I had been thinking about trying to get to know you better for a while -– I’m curious about you, and you’ve always been nice to me -– but one of your recent blog posts sealed the deal. As you wrote in the poem: “I don’t like to play the Card/But this time I am licking the back/smacking it on my forehead and calling/B.S./And that’s what this rant is about.” Have you gotten any response from that self-proclaimed rant?
I’ve only gotten positive responses for the rant. It would be easy for me to go on about authors of color being under-represented online but I don’t want to come across as the angry Black girl — besides, do it too much no one will listen. I decided I was better off exposing the few people (and I am not being humble, I have site meter, remember) who visit my blog to diverse reviews.
I love how you inject your personality into your book reviews. These aren’t “official” reviews from some kind of anonymous, official, sanitized source of wisdom: It’s Doret Canton talking books. For example, this quick review of Pure by Terra McVoy. You began it this way: “I thought this was very good. I liked it so much I’ll forgive the pink cover and just pretend I don’t see that cherry.”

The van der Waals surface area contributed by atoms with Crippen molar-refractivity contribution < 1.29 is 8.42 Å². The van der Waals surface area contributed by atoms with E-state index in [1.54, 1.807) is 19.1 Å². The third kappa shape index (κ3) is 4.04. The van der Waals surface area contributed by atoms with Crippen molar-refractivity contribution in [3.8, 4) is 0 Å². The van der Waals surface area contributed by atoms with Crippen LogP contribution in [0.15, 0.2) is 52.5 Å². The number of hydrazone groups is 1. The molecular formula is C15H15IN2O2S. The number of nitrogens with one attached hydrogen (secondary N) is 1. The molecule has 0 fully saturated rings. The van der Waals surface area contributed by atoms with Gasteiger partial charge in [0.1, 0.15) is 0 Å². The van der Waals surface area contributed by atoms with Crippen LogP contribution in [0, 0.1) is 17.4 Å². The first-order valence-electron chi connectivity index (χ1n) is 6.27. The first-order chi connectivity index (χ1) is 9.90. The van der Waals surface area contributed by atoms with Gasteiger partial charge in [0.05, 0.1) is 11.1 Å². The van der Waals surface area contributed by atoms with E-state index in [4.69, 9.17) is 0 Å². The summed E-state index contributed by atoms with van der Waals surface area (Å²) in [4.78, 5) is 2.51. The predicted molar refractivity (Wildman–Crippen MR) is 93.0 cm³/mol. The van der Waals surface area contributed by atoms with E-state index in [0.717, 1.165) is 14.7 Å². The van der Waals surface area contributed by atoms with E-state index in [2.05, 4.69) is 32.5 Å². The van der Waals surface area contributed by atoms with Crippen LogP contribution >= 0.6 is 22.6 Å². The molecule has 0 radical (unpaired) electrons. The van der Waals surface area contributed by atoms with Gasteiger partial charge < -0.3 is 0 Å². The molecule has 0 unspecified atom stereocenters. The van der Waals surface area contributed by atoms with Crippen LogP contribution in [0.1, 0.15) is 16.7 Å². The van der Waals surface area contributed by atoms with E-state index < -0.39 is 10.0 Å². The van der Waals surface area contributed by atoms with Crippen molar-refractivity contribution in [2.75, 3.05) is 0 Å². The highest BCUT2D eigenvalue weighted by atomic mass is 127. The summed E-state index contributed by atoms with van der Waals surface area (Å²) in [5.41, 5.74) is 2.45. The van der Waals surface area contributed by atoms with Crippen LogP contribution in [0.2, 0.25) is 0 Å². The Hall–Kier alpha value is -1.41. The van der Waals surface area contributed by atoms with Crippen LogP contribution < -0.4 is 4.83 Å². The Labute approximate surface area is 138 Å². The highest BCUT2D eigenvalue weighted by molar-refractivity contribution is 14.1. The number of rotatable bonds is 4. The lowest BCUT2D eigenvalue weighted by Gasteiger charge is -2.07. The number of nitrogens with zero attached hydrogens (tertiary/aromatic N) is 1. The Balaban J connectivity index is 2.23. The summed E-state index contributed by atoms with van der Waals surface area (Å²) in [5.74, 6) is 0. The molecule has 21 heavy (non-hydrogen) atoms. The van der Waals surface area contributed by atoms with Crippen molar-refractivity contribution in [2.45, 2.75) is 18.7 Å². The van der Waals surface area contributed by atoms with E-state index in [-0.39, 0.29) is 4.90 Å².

I try to have fun with my reviews. I just hope my love or enjoyment of the books comes through. If you want something more professional, go to Kirkus or SLJ or someone with a degree. I simply do me and that makes it fun. To do anything else seems like work. One time I did up my review game for Zetta Elliott‘s YA novel, A Wish After Midnight. For two reasons: 1) It was a self-published book, and I wanted to give people a reason to take a chance on it; and 2) I wanted to prove to myself that I could write a slightly more professional review. But I did stay true to me. Towards the end of the post I have, “Don’t roll your eyes” in parenthesis. I like to think of that as my Duckie prom moment. Remember, Duckie got dressed up for prom but still wore his crazy shoes?
Um . . . nope. I have no memory of a Duckie. In crazy shoes or otherwise. But don’t let that stop you.